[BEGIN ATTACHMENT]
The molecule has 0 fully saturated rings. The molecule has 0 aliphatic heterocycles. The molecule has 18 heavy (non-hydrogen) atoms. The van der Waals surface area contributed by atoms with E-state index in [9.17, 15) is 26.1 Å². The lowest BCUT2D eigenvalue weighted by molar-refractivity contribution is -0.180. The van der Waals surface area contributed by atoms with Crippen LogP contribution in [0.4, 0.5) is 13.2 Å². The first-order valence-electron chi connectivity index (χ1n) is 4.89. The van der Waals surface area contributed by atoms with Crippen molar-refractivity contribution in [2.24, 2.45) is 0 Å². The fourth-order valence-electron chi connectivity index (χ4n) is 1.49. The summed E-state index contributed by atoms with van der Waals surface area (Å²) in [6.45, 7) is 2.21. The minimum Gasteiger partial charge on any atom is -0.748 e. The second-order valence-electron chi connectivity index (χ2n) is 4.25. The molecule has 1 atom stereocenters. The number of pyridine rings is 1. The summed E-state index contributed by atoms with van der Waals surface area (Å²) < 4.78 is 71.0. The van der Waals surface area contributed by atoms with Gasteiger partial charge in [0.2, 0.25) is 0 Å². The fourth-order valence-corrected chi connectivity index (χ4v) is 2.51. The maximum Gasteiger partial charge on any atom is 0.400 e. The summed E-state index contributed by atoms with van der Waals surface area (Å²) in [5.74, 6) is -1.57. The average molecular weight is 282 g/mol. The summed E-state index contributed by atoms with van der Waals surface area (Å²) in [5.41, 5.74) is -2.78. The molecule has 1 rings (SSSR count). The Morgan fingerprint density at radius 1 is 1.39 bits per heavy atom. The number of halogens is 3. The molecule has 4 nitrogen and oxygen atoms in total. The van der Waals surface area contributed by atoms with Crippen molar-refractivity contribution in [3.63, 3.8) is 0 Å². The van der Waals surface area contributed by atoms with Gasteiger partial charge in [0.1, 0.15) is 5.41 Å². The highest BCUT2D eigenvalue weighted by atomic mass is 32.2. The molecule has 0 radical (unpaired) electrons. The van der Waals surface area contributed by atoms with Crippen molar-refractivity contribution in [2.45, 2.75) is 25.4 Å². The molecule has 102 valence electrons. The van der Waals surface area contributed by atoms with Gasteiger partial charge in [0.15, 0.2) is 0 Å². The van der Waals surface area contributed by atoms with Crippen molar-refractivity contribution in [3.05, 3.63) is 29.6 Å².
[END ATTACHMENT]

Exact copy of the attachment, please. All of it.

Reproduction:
The molecule has 0 fully saturated rings. The molecule has 0 aliphatic heterocycles. The molecule has 18 heavy (non-hydrogen) atoms. The van der Waals surface area contributed by atoms with E-state index in [9.17, 15) is 26.1 Å². The lowest BCUT2D eigenvalue weighted by molar-refractivity contribution is -0.180. The van der Waals surface area contributed by atoms with Crippen LogP contribution in [0.4, 0.5) is 13.2 Å². The first-order valence-electron chi connectivity index (χ1n) is 4.89. The van der Waals surface area contributed by atoms with Crippen molar-refractivity contribution in [2.24, 2.45) is 0 Å². The fourth-order valence-electron chi connectivity index (χ4n) is 1.49. The summed E-state index contributed by atoms with van der Waals surface area (Å²) in [6.45, 7) is 2.21. The minimum Gasteiger partial charge on any atom is -0.748 e. The second-order valence-electron chi connectivity index (χ2n) is 4.25. The molecule has 1 atom stereocenters. The number of pyridine rings is 1. The summed E-state index contributed by atoms with van der Waals surface area (Å²) < 4.78 is 71.0. The van der Waals surface area contributed by atoms with Gasteiger partial charge in [0.2, 0.25) is 0 Å². The fourth-order valence-corrected chi connectivity index (χ4v) is 2.51. The maximum Gasteiger partial charge on any atom is 0.400 e. The summed E-state index contributed by atoms with van der Waals surface area (Å²) in [5.74, 6) is -1.57. The average molecular weight is 282 g/mol. The summed E-state index contributed by atoms with van der Waals surface area (Å²) in [5.41, 5.74) is -2.78. The molecule has 1 rings (SSSR count). The Morgan fingerprint density at radius 1 is 1.39 bits per heavy atom. The number of halogens is 3. The molecule has 4 nitrogen and oxygen atoms in total. The van der Waals surface area contributed by atoms with Crippen molar-refractivity contribution in [3.63, 3.8) is 0 Å². The van der Waals surface area contributed by atoms with Gasteiger partial charge in [0.1, 0.15) is 5.41 Å². The highest BCUT2D eigenvalue weighted by atomic mass is 32.2. The molecule has 0 radical (unpaired) electrons. The van der Waals surface area contributed by atoms with Crippen molar-refractivity contribution in [2.45, 2.75) is 25.4 Å². The molecule has 102 valence electrons. The van der Waals surface area contributed by atoms with Gasteiger partial charge in [0.15, 0.2) is 0 Å². The van der Waals surface area contributed by atoms with Crippen molar-refractivity contribution in [3.05, 3.63) is 29.6 Å².